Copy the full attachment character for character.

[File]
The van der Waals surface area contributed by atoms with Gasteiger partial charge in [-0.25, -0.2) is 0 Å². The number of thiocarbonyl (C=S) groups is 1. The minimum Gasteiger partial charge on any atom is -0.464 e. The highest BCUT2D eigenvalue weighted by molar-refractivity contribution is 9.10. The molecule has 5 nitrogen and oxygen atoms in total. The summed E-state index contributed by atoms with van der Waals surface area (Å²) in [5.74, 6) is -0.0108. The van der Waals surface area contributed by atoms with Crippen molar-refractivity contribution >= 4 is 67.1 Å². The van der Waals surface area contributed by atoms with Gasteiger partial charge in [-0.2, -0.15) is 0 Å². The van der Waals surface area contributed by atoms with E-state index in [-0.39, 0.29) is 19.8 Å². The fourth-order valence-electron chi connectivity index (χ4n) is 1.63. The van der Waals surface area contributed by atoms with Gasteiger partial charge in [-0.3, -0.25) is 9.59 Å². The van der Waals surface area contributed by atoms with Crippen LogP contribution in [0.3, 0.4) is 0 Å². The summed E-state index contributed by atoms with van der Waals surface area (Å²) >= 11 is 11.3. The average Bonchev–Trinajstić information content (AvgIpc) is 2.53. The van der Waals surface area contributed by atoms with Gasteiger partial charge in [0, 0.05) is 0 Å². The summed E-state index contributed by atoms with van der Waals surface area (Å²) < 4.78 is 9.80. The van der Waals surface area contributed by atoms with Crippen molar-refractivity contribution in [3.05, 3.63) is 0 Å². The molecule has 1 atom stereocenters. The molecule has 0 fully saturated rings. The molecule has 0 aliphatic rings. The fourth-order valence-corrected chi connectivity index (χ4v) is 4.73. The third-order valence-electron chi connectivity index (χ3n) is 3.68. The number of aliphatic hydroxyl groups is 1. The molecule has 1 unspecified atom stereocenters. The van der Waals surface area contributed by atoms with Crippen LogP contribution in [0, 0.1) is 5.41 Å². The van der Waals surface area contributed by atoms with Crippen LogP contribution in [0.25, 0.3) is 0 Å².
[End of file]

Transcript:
The van der Waals surface area contributed by atoms with Gasteiger partial charge in [-0.25, -0.2) is 0 Å². The number of thiocarbonyl (C=S) groups is 1. The minimum Gasteiger partial charge on any atom is -0.464 e. The highest BCUT2D eigenvalue weighted by molar-refractivity contribution is 9.10. The molecule has 5 nitrogen and oxygen atoms in total. The summed E-state index contributed by atoms with van der Waals surface area (Å²) in [5.74, 6) is -0.0108. The van der Waals surface area contributed by atoms with Crippen molar-refractivity contribution >= 4 is 67.1 Å². The van der Waals surface area contributed by atoms with Gasteiger partial charge in [-0.2, -0.15) is 0 Å². The van der Waals surface area contributed by atoms with E-state index in [-0.39, 0.29) is 19.8 Å². The fourth-order valence-electron chi connectivity index (χ4n) is 1.63. The van der Waals surface area contributed by atoms with Gasteiger partial charge in [-0.3, -0.25) is 9.59 Å². The van der Waals surface area contributed by atoms with Crippen LogP contribution in [0.3, 0.4) is 0 Å². The summed E-state index contributed by atoms with van der Waals surface area (Å²) >= 11 is 11.3. The average Bonchev–Trinajstić information content (AvgIpc) is 2.53. The van der Waals surface area contributed by atoms with Gasteiger partial charge in [0, 0.05) is 0 Å². The summed E-state index contributed by atoms with van der Waals surface area (Å²) < 4.78 is 9.80. The van der Waals surface area contributed by atoms with Crippen molar-refractivity contribution in [3.05, 3.63) is 0 Å². The molecule has 1 atom stereocenters. The molecule has 0 fully saturated rings. The molecule has 0 aliphatic rings. The fourth-order valence-corrected chi connectivity index (χ4v) is 4.73. The third-order valence-electron chi connectivity index (χ3n) is 3.68. The number of aliphatic hydroxyl groups is 1. The molecule has 1 unspecified atom stereocenters. The van der Waals surface area contributed by atoms with Crippen LogP contribution in [0, 0.1) is 5.41 Å². The van der Waals surface area contributed by atoms with Crippen LogP contribution in [0.25, 0.3) is 0 Å².